Those local veterinarians opened an all-night emergency clinic and wanted someplace to send their serious cases. Now they're relocating the emergency practice to a 5,200-square-foot building slated for completion this fall, and MSU officials have reportedly purchased land adjacent to the site for the specialty referral practice. A full-time surgeon has been hired and the university’s specialty facility is expected to open in February.

Hoblet said the practice will, for the most part, run separately from the school and its hospital, at least initially. Students and residents will have the option to do an elective rotation there, and the practice may become more integrated into the curriculum and research as time goes on.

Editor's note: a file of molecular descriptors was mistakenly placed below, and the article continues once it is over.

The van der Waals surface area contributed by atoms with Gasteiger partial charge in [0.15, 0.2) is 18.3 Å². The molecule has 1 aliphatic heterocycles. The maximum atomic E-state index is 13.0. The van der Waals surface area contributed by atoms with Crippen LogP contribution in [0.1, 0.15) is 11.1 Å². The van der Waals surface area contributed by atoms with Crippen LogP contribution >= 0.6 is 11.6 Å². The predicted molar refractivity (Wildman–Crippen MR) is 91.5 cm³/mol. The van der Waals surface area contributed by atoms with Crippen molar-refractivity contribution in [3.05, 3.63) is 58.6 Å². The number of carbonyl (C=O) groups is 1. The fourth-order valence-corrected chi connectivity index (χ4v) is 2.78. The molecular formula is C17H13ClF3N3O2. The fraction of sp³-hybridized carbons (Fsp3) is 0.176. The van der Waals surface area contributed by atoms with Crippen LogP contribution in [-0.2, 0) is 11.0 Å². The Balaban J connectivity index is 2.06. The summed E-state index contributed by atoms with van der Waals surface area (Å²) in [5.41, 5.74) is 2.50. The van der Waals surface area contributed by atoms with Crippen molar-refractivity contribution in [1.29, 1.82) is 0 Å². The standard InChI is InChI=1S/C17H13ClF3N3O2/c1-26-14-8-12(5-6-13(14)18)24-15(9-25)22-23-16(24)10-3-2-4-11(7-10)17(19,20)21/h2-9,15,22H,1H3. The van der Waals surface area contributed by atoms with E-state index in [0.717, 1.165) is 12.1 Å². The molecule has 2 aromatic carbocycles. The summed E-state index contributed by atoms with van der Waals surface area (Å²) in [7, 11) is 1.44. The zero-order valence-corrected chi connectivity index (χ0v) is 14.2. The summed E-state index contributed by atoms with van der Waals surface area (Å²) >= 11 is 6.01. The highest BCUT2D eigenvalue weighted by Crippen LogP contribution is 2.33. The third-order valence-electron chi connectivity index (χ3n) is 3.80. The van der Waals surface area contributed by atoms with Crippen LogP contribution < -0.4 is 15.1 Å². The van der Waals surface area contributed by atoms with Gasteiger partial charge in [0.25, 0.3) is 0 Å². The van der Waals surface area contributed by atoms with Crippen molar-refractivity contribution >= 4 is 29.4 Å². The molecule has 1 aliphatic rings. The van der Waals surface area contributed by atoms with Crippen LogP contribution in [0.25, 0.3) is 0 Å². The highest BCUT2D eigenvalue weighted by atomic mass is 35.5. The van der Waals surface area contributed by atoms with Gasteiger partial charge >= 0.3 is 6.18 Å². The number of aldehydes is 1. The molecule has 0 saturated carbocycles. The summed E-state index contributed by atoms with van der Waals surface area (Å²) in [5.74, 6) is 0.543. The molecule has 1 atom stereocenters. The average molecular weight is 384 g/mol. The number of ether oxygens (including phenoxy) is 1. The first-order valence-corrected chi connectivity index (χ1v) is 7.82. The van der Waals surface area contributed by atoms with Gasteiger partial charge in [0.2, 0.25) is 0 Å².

“We think there are a lot of upsides to the clinic and our being in Jackson,” Hoblet said. It will “increase opportunities for students. We’re not a big school.”

Larger in size is the University of California, Davis School of Veterinary Medicine (UC Davis), which opened a specialty clinic and small-animal hemodialysis center in San Diego three years ago. It is the only dialysis center in the region. But unlike in Jackson, the clinic is not the only specialty practice in the area, and local practitioners objected to it.

Many still are unhappy, stating that it's unfair for a private practice to have to compete with one that receives public funds. Some believe that local resentment is a major and common consequence of the satellite operations.